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How to Treat Unearned Revenues on Statement of Cash Flow?

Usually, companies do not report their revenues directly in the cash flow statement. These revenues come included in the net profits brought from the income statement. Similarly, the adjustments from account receivables also support the cash payments from revenues. Unearned revenues, in contrast, are different. As mentioned above, these revenues involved a cash payment. Therefore, reporting them in the cash flow statement is critical.

The cash flow statement segregates cash flows into three activities. Under accounting standards, they include operating, investing, and financing. Unearned revenues are a part of a company’s operations. Therefore, they fall under the first category of activities. Companies report their unearned revenues in the cash flow from operating activities. However, this process does not transpire directly. Instead, it occurs through a difference between opening and closing balances.

As a part of current liabilities, unearned revenues get the same treatment as other items under the heading. The same happens for any account balances under current assets. Essentially, a company must calculate the difference between the opening and closing balances for them. Based on the result, they can establish whether it is an outflow or an inflow.

For current liabilities, an increase in balance constitutes a cash inflow. On the other hand, a decrease signifies cash outflows. The opposite will apply to current assets. Since unearned revenues fall under the former category, they follow similar rules. If a company’s deferred revenues increase, it will constitute a cash inflow. Similarly, a decrease in the balance will signify a cash outflow.

Therefore, companies report unearned revenues on the under operating activities. However, this process is not direct. Companies treat unearned revenues as other items in the current liabilities and assets. This treatment entails calculating the difference between opening and closing balances. Based on that, companies can determine if it is a cash outflow or inflow.

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How Does Unearned Revenues Report on Statement of Cash Flow?

From the above treatment of unearned revenues, it is possible to understand how to report it. As mentioned above, companies include unearned revenues under operating activities. Similarly, the treatment involves calculating the difference between opening and closing balances.

Therefore, unearned revenues can appear on the statement of cash flows as follows.

Net profits / (losses)XXXX / (XXXX)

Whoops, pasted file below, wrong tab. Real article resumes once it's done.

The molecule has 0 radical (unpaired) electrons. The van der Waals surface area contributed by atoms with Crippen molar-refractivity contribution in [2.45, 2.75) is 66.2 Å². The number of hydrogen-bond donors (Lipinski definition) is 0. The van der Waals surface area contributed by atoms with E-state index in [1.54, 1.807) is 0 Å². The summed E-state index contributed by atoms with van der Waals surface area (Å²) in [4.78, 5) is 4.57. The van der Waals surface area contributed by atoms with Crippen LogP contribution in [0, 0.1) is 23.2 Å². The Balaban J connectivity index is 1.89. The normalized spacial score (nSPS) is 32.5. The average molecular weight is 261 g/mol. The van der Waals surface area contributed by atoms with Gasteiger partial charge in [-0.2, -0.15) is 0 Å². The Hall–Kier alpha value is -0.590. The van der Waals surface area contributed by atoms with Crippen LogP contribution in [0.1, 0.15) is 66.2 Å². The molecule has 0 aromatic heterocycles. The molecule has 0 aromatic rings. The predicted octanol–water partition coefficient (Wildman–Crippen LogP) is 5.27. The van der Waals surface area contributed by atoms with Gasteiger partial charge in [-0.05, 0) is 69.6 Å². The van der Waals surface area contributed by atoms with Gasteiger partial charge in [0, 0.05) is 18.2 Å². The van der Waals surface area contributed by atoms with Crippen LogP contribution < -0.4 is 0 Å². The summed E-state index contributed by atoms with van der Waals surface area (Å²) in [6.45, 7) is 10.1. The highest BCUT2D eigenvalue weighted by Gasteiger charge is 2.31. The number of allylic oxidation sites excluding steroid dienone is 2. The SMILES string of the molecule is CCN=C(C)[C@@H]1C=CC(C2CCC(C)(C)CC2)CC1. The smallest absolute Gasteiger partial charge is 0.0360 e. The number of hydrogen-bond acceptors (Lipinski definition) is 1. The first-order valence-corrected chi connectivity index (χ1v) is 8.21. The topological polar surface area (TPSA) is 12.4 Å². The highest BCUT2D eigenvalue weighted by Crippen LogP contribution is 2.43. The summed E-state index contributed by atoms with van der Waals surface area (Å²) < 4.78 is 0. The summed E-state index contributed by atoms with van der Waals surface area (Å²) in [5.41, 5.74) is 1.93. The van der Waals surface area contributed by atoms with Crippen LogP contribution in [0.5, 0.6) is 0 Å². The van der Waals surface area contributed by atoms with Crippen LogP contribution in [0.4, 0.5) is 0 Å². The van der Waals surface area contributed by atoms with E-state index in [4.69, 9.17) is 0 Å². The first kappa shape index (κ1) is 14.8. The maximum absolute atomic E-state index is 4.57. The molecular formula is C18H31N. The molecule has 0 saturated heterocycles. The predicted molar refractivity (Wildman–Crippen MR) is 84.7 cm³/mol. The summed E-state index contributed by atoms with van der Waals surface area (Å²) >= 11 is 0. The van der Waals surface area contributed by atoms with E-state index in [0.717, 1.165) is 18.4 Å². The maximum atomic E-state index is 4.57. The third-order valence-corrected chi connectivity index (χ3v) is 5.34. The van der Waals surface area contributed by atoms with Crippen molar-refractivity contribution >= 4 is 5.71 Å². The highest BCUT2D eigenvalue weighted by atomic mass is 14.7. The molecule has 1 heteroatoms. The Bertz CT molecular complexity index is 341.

Non-cash item adjustmentsXXXX / (XXXX)
Additions / subtractions from cash
– (Increase) / Decrease in current assets(XXXX) / XXXX
– Increase / (Decrease) in in unearned revenuesXXXX / (XXXX)
– Increase / (Decrease) in current liabilitiesXXXX / (XXXX)
Net cash flows from operating activitiesXXXX / (XXXX)

In the above report, unearned revenues only require one adjustment. It will not constitute a non-cash adjustment. As a part of current liabilities, companies must include these in the calculations. As mentioned above, if the balance in the account has increased, it will constitute a cash inflow. If it has decreased, it will be a cash outflow.

For example, a company, ABC Co., had an opening unearned revenues balance of $100,000. During the year, it received advances from customers amounting to $500,000. However, it also cleared unearned revenues of $400,000 during the year. Therefore, the closing balance was $200,000. In the cash flow statement, unearned revenues will be as follows.

Increase / (Decrease) in unearned revenues = Closing unearned revenues – Opening unearned revenues

Increase / (Decrease) in unearned revenues = $200,000 – $100,000

Increase / (Decrease) in unearned revenues = $100,000

In the above case, the $100,000 difference in unearned revenue balances will be a cash inflow. Despite the actual $500,000 received from customers, the report under statement of cash flows will differ.

Conclusion:

Unearned revenues represent amounts received from customers in exchange for future sales. These items do not constitute income but rather liabilities. Primarily, unearned revenues impact the balance sheet and cash flow statement. In the latter, these revenues are a part of the current liabilities difference calculation. Unearned revenues appear under cash flows from operating activities in the cash flow statement.